The latter half of May was pretty dreary for Bitcoin. The coin’s price slumped by more than 35% over the past month alone. While some from the community argued that the drop, or rather correction, was pretty routine in nature, others were clearly disappointed with the same.
Talking on similar lines in a recent podcast, Eric Weinstein, MD at Thiel Capital, opined
“It [the price drop] wasn’t universally seen as fun. It just wasn’t.”
Further commenting on how all the Bitcoiners were not alright with the fall, Weinstein added,
“It bothers me that we’re going to rekt on this and say that real Bitcoiners didn’t even bother, they didn’t even notice.”
Although volatility is one of the key factors that set the crypto market apart from other traditional financial markets, the exec clearly hankered the narrative to change.
There’s no denying that Bitcoin’s price has been indecisive lately. Over the past week, exchange flows have plateaued, indicating no real directional trend. Additionally, selling and buying are both ongoing parallelly.
As evident from the above chart, ‘younger coins’ are getting rid of themselves. Coins aged 3-6 months have registered a huge spike lately. Another interesting trend was that there is another spike in selling 1-3-month-old coins. However, long-term HODLers are still adding and accumulating to their cart, thereby creating a contrasting trend that short-term market participants create.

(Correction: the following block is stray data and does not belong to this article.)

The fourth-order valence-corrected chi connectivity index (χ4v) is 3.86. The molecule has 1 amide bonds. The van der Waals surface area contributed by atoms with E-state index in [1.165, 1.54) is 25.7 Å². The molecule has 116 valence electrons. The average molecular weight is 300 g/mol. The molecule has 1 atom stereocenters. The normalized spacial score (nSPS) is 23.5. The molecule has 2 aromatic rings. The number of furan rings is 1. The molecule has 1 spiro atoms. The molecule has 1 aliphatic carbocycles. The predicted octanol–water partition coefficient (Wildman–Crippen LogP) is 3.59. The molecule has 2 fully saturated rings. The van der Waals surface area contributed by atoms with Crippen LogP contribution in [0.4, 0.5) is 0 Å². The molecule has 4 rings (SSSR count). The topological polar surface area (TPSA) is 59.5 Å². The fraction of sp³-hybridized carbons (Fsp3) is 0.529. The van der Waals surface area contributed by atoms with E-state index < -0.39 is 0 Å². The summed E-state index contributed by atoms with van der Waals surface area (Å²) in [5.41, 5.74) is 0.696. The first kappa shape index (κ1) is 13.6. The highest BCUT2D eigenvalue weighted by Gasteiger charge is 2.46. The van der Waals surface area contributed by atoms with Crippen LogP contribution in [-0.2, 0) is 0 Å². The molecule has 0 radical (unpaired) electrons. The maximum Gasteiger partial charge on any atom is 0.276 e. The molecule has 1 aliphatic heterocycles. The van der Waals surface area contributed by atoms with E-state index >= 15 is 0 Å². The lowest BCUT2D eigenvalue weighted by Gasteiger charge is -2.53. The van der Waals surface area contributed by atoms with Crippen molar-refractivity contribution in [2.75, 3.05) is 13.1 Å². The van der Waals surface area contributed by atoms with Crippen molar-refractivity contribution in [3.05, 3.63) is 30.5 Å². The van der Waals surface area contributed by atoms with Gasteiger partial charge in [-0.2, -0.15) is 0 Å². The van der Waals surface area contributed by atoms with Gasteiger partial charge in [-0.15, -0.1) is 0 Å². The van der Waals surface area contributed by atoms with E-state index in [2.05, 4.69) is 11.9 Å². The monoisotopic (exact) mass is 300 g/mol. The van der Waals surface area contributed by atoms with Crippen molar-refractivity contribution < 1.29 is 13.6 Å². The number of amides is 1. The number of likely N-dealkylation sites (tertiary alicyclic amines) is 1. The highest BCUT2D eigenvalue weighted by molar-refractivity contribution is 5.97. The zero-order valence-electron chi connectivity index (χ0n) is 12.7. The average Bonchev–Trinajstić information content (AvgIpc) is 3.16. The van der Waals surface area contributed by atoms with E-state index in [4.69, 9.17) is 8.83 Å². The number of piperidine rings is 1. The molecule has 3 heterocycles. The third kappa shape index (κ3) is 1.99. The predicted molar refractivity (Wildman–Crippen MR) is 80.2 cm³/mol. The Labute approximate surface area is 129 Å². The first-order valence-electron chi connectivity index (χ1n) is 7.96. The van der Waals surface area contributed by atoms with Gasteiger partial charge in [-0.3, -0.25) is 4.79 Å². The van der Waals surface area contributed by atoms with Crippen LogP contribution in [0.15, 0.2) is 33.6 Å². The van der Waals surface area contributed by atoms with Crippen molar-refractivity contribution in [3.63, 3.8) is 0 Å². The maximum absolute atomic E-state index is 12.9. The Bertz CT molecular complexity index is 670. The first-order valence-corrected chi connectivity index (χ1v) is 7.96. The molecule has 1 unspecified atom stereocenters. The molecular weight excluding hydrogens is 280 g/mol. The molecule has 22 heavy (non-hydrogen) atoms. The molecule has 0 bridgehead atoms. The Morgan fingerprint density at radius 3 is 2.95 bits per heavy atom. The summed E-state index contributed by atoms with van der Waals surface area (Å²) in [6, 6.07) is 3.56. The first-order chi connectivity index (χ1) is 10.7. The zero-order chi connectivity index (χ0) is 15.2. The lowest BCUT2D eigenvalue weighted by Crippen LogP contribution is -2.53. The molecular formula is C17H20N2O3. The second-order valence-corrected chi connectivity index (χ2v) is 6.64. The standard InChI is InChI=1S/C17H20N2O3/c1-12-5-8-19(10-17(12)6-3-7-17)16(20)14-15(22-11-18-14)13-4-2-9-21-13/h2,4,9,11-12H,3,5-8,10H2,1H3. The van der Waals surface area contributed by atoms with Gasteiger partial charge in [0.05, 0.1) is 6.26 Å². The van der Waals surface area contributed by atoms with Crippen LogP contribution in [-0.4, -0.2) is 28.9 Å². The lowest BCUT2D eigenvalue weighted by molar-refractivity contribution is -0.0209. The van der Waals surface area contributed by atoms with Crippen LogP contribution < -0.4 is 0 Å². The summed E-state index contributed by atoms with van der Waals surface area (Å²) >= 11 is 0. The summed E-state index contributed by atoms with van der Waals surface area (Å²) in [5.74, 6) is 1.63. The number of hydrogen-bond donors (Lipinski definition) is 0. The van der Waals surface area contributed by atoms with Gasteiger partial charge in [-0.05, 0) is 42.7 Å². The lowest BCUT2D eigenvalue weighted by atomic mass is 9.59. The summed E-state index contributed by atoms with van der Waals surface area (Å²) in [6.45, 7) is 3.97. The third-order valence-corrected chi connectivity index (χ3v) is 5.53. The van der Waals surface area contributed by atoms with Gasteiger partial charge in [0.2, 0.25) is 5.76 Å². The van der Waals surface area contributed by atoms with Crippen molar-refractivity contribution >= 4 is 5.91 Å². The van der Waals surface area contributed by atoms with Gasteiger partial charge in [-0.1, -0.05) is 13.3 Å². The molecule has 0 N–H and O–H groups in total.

Next, even though realized losses have started declining post the massive price dump on 19 May, it should be noted that the coins are still being sold at a loss. Pomp Investments’ Anthony Pompliano, in his recent newsletter, asserted,
“Bitcoin has an uphill battle because there is fair portion of supply bought overhead in the consolidation between $50K-60K. Some of these buyers will be looking to minimize their losses realized by selling on what they believe is a complacency bounce on the way up.”
Even though it would take some more time for these coins to be accumulated, Pomp asserted that things were not going completely off-track for Bitcoin.
Usually, whenever the stable coin supply ratio (SSR) decreases, it implies a trend reversal and a potential surge in the coin’s price. Even though the SSR has been declining lately, Bitcoin’s price has neither shown any significant nor decisive sign of an uptrend.
Even as the coin started resurrecting itself a couple of days back, Musk’s Twitter game managed to put brakes on the coin’s rebound. The bulls, at this point, desperately need new whales to come into the picture and do some heavy-lifting. At press time, the coin was trading in the $35k range.